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May 31, 2010

Head Start Doesn't Work

By and

Until recently, hardly anyone was questioning Head Start's importance.

In the Milwaukee area alone, more than 4,000 students are enrolled in Head Start. Rep. Gwen Moore (D-Milwaukee) has said, the program is "important" to the "future success" of low-income children.

Head Start, created in 1965, is intended to provide disadvantaged children a pre-school boost. But before now, no one knew whether the program, after a total taxpayer investment exceeding $170 billion, was living up to its promise.

In the late 1990s, Congress finally mandated a national evaluation to measure its effectiveness. This year, the results were finally released: Former Head Start participants were no better off than their non-Head Start peers by the end of first grade.

Using random assignment, the national evaluation placed almost 5,000 children eligible for Head Start into two treatment conditions based on a lottery. The children who won the lottery were awarded "free" (taxpayer paid) access to pre-kindergarten Head Start services; the others either didn't attend preschool or sought out other alternatives.

The national evaluation tracked the progress of 3- and 4-year-olds entering Head Start through the first grade. Compared to similarly situated children, access to the program failed to raise the cognitive abilities of Head Start participants on 41 measures. The language, literacy, math skills and school performance of participating children all failed to improve.

Alarmingly, access to Head Start for the 3-year-old group actually had a harmful effect on the teacher-assessed math ability of these children once they entered kindergarten. Teachers reported that non-participating children were more prepared in math skills than those who participated in Head Start.

Ineffectiveness is bad enough. But new information reveals rampant fraud within the program.

A recently released Government Accountability Office study found several cases of underreporting of income and falsification of addresses by Head Start employees to "qualify" children for the program. The GAO also found these employees encouraged families to misrepresent or falsify income on enrollment forms and make claims that a working parent was unemployed.

For years, liberals, including Moore, have championed expanding access to government-sponsored preschool, often pointing to a handful of small-scale preschool programs that existed decades ago and were found to yield long-term benefits. However, these results have never been replicated and implemented on a national scale.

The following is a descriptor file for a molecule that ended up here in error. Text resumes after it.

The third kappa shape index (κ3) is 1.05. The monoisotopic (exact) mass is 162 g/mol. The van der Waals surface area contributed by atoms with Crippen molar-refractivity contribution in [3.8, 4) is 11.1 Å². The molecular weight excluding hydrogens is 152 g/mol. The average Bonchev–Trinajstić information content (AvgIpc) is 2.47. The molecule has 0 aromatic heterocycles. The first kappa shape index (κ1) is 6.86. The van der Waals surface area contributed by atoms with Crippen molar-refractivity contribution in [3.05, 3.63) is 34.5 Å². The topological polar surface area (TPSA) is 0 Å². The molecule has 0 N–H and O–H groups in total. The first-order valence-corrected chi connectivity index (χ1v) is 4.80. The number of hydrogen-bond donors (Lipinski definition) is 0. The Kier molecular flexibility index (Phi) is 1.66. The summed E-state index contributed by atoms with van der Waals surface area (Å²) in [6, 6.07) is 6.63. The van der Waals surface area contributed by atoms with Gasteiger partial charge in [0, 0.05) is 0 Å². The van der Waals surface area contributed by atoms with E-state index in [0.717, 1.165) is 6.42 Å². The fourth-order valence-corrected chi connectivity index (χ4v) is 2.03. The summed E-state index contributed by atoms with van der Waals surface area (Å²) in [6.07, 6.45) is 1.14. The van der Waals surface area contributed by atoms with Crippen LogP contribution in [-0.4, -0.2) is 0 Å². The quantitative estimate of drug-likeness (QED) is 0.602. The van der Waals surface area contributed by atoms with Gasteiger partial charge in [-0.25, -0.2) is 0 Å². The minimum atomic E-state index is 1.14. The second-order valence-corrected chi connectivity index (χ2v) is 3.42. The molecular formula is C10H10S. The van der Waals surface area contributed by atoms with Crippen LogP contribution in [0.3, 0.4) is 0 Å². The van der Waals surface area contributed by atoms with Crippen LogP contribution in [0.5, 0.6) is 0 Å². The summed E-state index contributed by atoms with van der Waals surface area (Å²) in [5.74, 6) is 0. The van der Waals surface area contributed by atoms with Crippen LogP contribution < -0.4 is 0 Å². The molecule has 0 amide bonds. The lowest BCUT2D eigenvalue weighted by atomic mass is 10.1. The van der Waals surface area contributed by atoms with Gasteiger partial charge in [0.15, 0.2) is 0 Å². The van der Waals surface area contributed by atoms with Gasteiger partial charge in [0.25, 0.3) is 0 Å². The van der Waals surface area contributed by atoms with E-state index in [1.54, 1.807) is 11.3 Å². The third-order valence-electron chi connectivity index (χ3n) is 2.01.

Despite this, proponents want Head Start expanded to allow more children access to subsidized programs. The Obama administration has championed Head Start by appropriating billions more in federal funding and continues to assert a need for more federal subsidies for preschool and child care generally.

But, according to the U.S. Census Bureau, 89% of working mothers have regular early education or care arrangements. More than three-quarters of 4-year-old children are already enrolled in some form of preschool.

Increasing access to government preschool provides no new benefit for low-income families. But it will create an unnecessary middle-class subsidy, adding to American families' tax burden. At a time when most parents worry about finding a job, why further burden taxpayers by expanding the ineffective Head Start program?

If policymakers truly want to help the 4,000-plus Milwaukee area preschoolers, they should empower families to choose preschool options other than a federal program shown to have "zero lasting impact." Instead of consigning children to a 1960s-era relic, Head Start should be reformed to give families control of their $7,500 share to enroll in a preschool program of choice. That would be more likely to provide a genuine benefit for low-income children.

Lindsey Burke is a policy analyst in Domestic Policy Studies and David Muhlhausen is a senior policy analyst in the Center for Data Analysis at The Heritage Foundation

First appeared in the Milwaukee Wisconsin Journal Sentinel

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